11 FoodCorps Schools & Districts That Are “One in a Melon”
Congratulations are in order—FoodCorps school districts, schools, and partners won the U.S. Department of Agriculture’s “One in a Melon” Award in 11 of our 18 states. With these awards, the USDA is honoring excellent efforts in farm to school. These schools are investing in local food purchasing, growing and integrating school gardens, and getting kids excited about … Continued
By FoodCorps — May 28, 2016
Congratulations are in order—FoodCorps school districts, schools, and partners won the U.S. Department of Agriculture’s “One in a Melon” Award in 11 of our 18 states. With these awards, the USDA is honoring excellent efforts in farm to school. These schools are investing in local food purchasing, growing and integrating school gardens, and getting kids excited about eating healthy. FoodCorps AmeriCorps members and our service site partners have been serving many of these communities for years. They’re proud of what they’ve accomplished. Here’s why these school districts deserve recognition, straight from the service members who have spent the past year serving directly in them.
“Sloan-Hendrix has worked hard to bring fresh produce into the cafeteria. The tunnel houses are full of squash, Swiss chard, two different kinds of lettuce, and all of the tomato plants. The students really like eating the fresh produce!”
—Ella Ellingson, FoodCorps Service Member, Lawrence County Farm to School
“I think we do a remarkable job of connecting the cafeteria to all that we do — making sure that garden produce is seen in the cafeteria, classroom concepts are played out in the garden, and cafeteria produce is explored in the classroom. We reinforce this threefold connection, especially highlighting the cafeteria, as much as possible so that our students can really see the importance of healthy food in multiple ways. I think this makes our program more successful than if it were to let any of the pillars stand on their own because eating food is the only thing we can be certain these kids will do for their rest of their lives.”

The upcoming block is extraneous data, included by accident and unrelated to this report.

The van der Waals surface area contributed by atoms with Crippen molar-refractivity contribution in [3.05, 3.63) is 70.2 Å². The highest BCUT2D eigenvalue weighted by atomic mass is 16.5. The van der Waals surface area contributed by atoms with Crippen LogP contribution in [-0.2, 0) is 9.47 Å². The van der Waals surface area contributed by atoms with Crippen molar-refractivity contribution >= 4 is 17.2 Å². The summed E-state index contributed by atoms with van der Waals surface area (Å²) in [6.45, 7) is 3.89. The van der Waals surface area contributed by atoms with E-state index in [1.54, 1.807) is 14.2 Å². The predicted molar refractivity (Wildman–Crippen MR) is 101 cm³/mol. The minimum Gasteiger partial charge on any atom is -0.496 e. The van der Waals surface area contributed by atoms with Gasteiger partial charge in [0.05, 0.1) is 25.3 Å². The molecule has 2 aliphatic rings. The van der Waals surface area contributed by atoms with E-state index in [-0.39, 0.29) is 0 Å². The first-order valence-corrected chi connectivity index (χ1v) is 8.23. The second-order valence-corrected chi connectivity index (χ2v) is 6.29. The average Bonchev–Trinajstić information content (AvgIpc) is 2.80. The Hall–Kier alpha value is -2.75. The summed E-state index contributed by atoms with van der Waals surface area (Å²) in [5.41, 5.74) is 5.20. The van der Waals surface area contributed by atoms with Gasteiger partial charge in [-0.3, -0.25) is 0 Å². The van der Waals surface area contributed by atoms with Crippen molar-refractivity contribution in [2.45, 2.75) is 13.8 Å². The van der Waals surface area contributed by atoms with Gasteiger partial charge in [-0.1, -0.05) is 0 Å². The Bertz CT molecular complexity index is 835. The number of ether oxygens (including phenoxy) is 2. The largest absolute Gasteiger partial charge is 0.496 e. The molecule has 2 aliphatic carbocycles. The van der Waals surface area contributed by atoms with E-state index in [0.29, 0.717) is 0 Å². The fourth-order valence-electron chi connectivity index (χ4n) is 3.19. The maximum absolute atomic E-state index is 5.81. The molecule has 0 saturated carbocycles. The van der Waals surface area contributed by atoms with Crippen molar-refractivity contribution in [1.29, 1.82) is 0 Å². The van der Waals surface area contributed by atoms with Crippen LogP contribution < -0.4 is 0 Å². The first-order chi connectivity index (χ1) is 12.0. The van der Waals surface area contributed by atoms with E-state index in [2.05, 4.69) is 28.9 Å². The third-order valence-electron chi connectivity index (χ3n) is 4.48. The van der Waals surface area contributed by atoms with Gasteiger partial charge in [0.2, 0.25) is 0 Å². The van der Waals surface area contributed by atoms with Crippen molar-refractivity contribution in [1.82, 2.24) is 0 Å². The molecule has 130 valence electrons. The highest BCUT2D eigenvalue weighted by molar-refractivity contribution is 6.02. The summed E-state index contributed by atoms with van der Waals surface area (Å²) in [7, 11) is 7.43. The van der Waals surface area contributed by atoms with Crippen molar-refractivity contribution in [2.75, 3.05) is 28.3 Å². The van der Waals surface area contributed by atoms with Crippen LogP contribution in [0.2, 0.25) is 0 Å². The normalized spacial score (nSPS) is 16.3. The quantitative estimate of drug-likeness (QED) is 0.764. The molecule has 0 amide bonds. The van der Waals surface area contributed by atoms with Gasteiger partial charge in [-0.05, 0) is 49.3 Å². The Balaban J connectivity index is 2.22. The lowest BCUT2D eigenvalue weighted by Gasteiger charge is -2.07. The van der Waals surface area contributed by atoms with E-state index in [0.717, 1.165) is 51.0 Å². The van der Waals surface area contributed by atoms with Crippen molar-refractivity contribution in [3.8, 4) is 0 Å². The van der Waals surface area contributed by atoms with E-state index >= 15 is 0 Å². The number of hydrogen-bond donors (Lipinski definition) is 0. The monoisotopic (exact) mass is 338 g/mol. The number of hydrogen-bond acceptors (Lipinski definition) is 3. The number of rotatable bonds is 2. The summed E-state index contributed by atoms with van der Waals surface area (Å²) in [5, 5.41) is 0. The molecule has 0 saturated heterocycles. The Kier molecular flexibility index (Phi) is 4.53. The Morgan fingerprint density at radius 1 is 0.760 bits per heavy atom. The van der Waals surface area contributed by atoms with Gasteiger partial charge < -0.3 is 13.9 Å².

—Luisa Accorsi, FoodCorps Service Member, Conejo Valley Unified School District
“The past few years in New London, between the food service director, FoodCorps, and other various community partners, farm to school work has grown tremendously! Every school in the district is now connected to a school garden and every month features local produce on the school lunch menu from Connecticut farms.”
—Lucy Lyman, FoodCorps Service Member, New London Public Schools
“DCPS is committed to using local food in their meal programs by requiring food service management companies to meet a minimum percentage of local food in their meals. Many cafeterias support taste testing and events like Strawberries and Salad Greens Day, which celebrates seasonality and local producers! There are seven FoodCorps AmeriCorps service members supporting eight DC public schools to further the DCPS commitment throughout the school building and school garden!”
—Maddie Morales, FoodCorps Washington, D.C. Fellow, Office of the State Superintendent of Education (OSSE)
“Hawaii is making great strides in Farm to School, trying to bring foods that once grew in great abundance across the islands back onto the lunch trays in Hawai‘i’s schools. From convening the first statewide Farm to School conference in 2014, to passing a law to establish a statewide Farm to School program with a full-time coordinator in 2015, the public and political will is clear. Right now, schools are seeking to buy local through the Fresh Fruit and Vegetable program and a pilot to create a locally-sourced menus, as well as using school gardens for instruction in STEM, Hawaiian culture, and social-emotional learning.”